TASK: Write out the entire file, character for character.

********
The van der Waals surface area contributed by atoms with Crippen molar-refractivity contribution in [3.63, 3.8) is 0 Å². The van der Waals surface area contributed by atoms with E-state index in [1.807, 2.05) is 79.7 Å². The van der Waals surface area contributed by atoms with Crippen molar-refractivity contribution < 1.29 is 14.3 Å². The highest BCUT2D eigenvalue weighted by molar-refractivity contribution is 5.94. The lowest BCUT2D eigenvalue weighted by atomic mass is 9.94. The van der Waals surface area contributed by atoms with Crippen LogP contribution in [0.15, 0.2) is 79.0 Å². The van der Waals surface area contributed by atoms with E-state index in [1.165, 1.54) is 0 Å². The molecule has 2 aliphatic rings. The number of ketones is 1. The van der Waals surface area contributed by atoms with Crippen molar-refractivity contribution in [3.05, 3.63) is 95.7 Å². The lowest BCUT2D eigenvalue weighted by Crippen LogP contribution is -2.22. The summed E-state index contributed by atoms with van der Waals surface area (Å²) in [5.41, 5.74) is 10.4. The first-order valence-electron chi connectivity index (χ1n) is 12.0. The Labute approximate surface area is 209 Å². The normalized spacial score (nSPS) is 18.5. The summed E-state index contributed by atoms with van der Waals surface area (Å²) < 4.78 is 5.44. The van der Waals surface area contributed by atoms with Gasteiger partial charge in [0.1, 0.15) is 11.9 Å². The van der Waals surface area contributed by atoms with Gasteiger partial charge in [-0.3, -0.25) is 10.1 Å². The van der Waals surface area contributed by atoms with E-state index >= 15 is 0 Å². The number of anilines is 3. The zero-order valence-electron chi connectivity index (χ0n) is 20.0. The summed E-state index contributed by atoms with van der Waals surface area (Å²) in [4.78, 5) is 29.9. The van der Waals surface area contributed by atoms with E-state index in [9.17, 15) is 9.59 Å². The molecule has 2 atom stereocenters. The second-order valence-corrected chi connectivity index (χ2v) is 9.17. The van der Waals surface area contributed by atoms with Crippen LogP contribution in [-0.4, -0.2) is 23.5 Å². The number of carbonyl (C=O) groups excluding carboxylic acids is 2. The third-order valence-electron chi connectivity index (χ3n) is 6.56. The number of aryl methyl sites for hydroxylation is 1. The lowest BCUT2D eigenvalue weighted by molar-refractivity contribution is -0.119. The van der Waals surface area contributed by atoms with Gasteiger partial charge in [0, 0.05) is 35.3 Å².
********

The van der Waals surface area contributed by atoms with Crippen molar-refractivity contribution in [3.63, 3.8) is 0 Å². The van der Waals surface area contributed by atoms with E-state index in [1.807, 2.05) is 79.7 Å². The van der Waals surface area contributed by atoms with Crippen molar-refractivity contribution < 1.29 is 14.3 Å². The highest BCUT2D eigenvalue weighted by molar-refractivity contribution is 5.94. The lowest BCUT2D eigenvalue weighted by atomic mass is 9.94. The van der Waals surface area contributed by atoms with Crippen LogP contribution in [0.15, 0.2) is 79.0 Å². The van der Waals surface area contributed by atoms with E-state index in [1.165, 1.54) is 0 Å². The molecule has 2 aliphatic rings. The number of ketones is 1. The van der Waals surface area contributed by atoms with Crippen molar-refractivity contribution in [3.05, 3.63) is 95.7 Å². The lowest BCUT2D eigenvalue weighted by Crippen LogP contribution is -2.22. The summed E-state index contributed by atoms with van der Waals surface area (Å²) in [5.41, 5.74) is 10.4. The first-order valence-electron chi connectivity index (χ1n) is 12.0. The Labute approximate surface area is 209 Å². The normalized spacial score (nSPS) is 18.5. The summed E-state index contributed by atoms with van der Waals surface area (Å²) < 4.78 is 5.44. The van der Waals surface area contributed by atoms with Gasteiger partial charge in [0.1, 0.15) is 11.9 Å². The van der Waals surface area contributed by atoms with Gasteiger partial charge in [-0.3, -0.25) is 10.1 Å². The van der Waals surface area contributed by atoms with E-state index >= 15 is 0 Å². The number of anilines is 3. The zero-order valence-electron chi connectivity index (χ0n) is 20.0. The summed E-state index contributed by atoms with van der Waals surface area (Å²) in [4.78, 5) is 29.9. The van der Waals surface area contributed by atoms with E-state index in [9.17, 15) is 9.59 Å². The molecule has 2 atom stereocenters. The second-order valence-corrected chi connectivity index (χ2v) is 9.17. The van der Waals surface area contributed by atoms with Crippen LogP contribution in [-0.4, -0.2) is 23.5 Å². The number of carbonyl (C=O) groups excluding carboxylic acids is 2. The third-order valence-electron chi connectivity index (χ3n) is 6.56. The number of aryl methyl sites for hydroxylation is 1. The lowest BCUT2D eigenvalue weighted by molar-refractivity contribution is -0.119. The van der Waals surface area contributed by atoms with Gasteiger partial charge in [0, 0.05) is 35.3 Å².